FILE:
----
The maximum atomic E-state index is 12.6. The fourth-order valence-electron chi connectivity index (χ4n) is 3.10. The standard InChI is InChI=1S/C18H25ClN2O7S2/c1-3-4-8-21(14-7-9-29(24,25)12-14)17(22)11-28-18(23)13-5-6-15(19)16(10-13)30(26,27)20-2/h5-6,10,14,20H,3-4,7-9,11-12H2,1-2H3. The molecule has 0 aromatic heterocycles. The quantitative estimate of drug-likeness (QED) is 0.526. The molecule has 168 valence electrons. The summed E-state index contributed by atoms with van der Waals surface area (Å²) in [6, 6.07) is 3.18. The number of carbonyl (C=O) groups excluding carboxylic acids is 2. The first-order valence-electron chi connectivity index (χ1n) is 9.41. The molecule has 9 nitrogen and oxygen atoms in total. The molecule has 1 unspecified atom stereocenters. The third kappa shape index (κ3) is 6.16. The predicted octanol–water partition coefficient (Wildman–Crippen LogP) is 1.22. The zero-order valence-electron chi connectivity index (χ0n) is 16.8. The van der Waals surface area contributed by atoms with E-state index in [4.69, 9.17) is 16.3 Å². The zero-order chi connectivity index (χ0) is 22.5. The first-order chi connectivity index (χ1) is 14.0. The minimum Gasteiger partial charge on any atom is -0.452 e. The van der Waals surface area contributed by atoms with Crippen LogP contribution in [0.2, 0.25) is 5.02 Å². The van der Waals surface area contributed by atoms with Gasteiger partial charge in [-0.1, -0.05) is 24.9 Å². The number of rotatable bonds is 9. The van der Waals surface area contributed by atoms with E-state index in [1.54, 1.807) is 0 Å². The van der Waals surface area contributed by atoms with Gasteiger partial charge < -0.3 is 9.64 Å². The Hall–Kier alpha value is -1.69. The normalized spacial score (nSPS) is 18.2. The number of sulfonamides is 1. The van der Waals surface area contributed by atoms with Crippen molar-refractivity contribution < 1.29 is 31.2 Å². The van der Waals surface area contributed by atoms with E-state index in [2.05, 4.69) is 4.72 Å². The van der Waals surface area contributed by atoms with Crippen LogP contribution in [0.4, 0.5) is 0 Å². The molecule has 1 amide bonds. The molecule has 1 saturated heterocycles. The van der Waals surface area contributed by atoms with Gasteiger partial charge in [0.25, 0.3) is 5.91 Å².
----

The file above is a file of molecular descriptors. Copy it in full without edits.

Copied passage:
The maximum atomic E-state index is 12.6. The fourth-order valence-electron chi connectivity index (χ4n) is 3.10. The standard InChI is InChI=1S/C18H25ClN2O7S2/c1-3-4-8-21(14-7-9-29(24,25)12-14)17(22)11-28-18(23)13-5-6-15(19)16(10-13)30(26,27)20-2/h5-6,10,14,20H,3-4,7-9,11-12H2,1-2H3. The molecule has 0 aromatic heterocycles. The quantitative estimate of drug-likeness (QED) is 0.526. The molecule has 168 valence electrons. The summed E-state index contributed by atoms with van der Waals surface area (Å²) in [6, 6.07) is 3.18. The number of carbonyl (C=O) groups excluding carboxylic acids is 2. The first-order valence-electron chi connectivity index (χ1n) is 9.41. The molecule has 9 nitrogen and oxygen atoms in total. The molecule has 1 unspecified atom stereocenters. The third kappa shape index (κ3) is 6.16. The predicted octanol–water partition coefficient (Wildman–Crippen LogP) is 1.22. The zero-order valence-electron chi connectivity index (χ0n) is 16.8. The van der Waals surface area contributed by atoms with E-state index in [4.69, 9.17) is 16.3 Å². The zero-order chi connectivity index (χ0) is 22.5. The first-order chi connectivity index (χ1) is 14.0. The minimum Gasteiger partial charge on any atom is -0.452 e. The van der Waals surface area contributed by atoms with Crippen LogP contribution in [0.2, 0.25) is 5.02 Å². The van der Waals surface area contributed by atoms with Gasteiger partial charge in [-0.1, -0.05) is 24.9 Å². The number of rotatable bonds is 9. The van der Waals surface area contributed by atoms with E-state index in [1.54, 1.807) is 0 Å². The van der Waals surface area contributed by atoms with Gasteiger partial charge < -0.3 is 9.64 Å². The Hall–Kier alpha value is -1.69. The normalized spacial score (nSPS) is 18.2. The number of sulfonamides is 1. The van der Waals surface area contributed by atoms with Crippen molar-refractivity contribution < 1.29 is 31.2 Å². The van der Waals surface area contributed by atoms with E-state index in [2.05, 4.69) is 4.72 Å². The van der Waals surface area contributed by atoms with Crippen LogP contribution in [0.4, 0.5) is 0 Å². The molecule has 1 amide bonds. The molecule has 1 saturated heterocycles. The van der Waals surface area contributed by atoms with Gasteiger partial charge in [0.25, 0.3) is 5.91 Å².